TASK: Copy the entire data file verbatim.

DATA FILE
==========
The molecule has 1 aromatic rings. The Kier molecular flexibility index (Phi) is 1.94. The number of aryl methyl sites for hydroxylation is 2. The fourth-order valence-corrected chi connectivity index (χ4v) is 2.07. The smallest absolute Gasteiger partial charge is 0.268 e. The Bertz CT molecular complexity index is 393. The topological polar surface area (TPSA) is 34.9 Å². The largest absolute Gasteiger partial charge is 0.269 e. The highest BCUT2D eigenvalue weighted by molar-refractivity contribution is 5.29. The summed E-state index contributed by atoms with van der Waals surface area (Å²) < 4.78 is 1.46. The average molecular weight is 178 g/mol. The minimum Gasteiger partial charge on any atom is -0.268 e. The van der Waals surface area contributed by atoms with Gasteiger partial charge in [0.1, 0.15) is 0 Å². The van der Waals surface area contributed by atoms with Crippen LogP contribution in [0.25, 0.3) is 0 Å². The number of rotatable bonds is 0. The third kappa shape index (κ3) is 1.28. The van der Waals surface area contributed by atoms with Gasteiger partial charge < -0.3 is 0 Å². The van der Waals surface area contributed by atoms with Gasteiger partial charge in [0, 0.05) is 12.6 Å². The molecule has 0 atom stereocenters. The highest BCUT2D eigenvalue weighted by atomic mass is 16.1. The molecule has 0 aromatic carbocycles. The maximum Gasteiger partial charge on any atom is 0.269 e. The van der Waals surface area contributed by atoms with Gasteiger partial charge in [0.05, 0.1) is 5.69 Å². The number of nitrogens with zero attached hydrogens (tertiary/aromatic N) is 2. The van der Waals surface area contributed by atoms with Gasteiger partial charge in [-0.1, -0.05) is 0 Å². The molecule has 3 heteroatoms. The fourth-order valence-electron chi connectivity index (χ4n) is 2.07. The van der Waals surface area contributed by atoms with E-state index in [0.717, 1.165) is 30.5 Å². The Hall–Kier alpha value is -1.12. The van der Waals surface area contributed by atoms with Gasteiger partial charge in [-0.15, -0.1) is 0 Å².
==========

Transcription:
The molecule has 1 aromatic rings. The Kier molecular flexibility index (Phi) is 1.94. The number of aryl methyl sites for hydroxylation is 2. The fourth-order valence-corrected chi connectivity index (χ4v) is 2.07. The smallest absolute Gasteiger partial charge is 0.268 e. The Bertz CT molecular complexity index is 393. The topological polar surface area (TPSA) is 34.9 Å². The largest absolute Gasteiger partial charge is 0.269 e. The highest BCUT2D eigenvalue weighted by molar-refractivity contribution is 5.29. The summed E-state index contributed by atoms with van der Waals surface area (Å²) < 4.78 is 1.46. The average molecular weight is 178 g/mol. The minimum Gasteiger partial charge on any atom is -0.268 e. The van der Waals surface area contributed by atoms with Gasteiger partial charge in [0.1, 0.15) is 0 Å². The van der Waals surface area contributed by atoms with Crippen LogP contribution in [0.25, 0.3) is 0 Å². The number of rotatable bonds is 0. The third kappa shape index (κ3) is 1.28. The van der Waals surface area contributed by atoms with Gasteiger partial charge < -0.3 is 0 Å². The van der Waals surface area contributed by atoms with Gasteiger partial charge in [0, 0.05) is 12.6 Å². The molecule has 0 atom stereocenters. The highest BCUT2D eigenvalue weighted by atomic mass is 16.1. The molecule has 0 aromatic carbocycles. The maximum Gasteiger partial charge on any atom is 0.269 e. The van der Waals surface area contributed by atoms with Gasteiger partial charge in [0.05, 0.1) is 5.69 Å². The number of nitrogens with zero attached hydrogens (tertiary/aromatic N) is 2. The van der Waals surface area contributed by atoms with Gasteiger partial charge in [-0.1, -0.05) is 0 Å². The molecule has 3 heteroatoms. The fourth-order valence-electron chi connectivity index (χ4n) is 2.07. The van der Waals surface area contributed by atoms with E-state index in [0.717, 1.165) is 30.5 Å². The Hall–Kier alpha value is -1.12. The van der Waals surface area contributed by atoms with Gasteiger partial charge in [-0.15, -0.1) is 0 Å².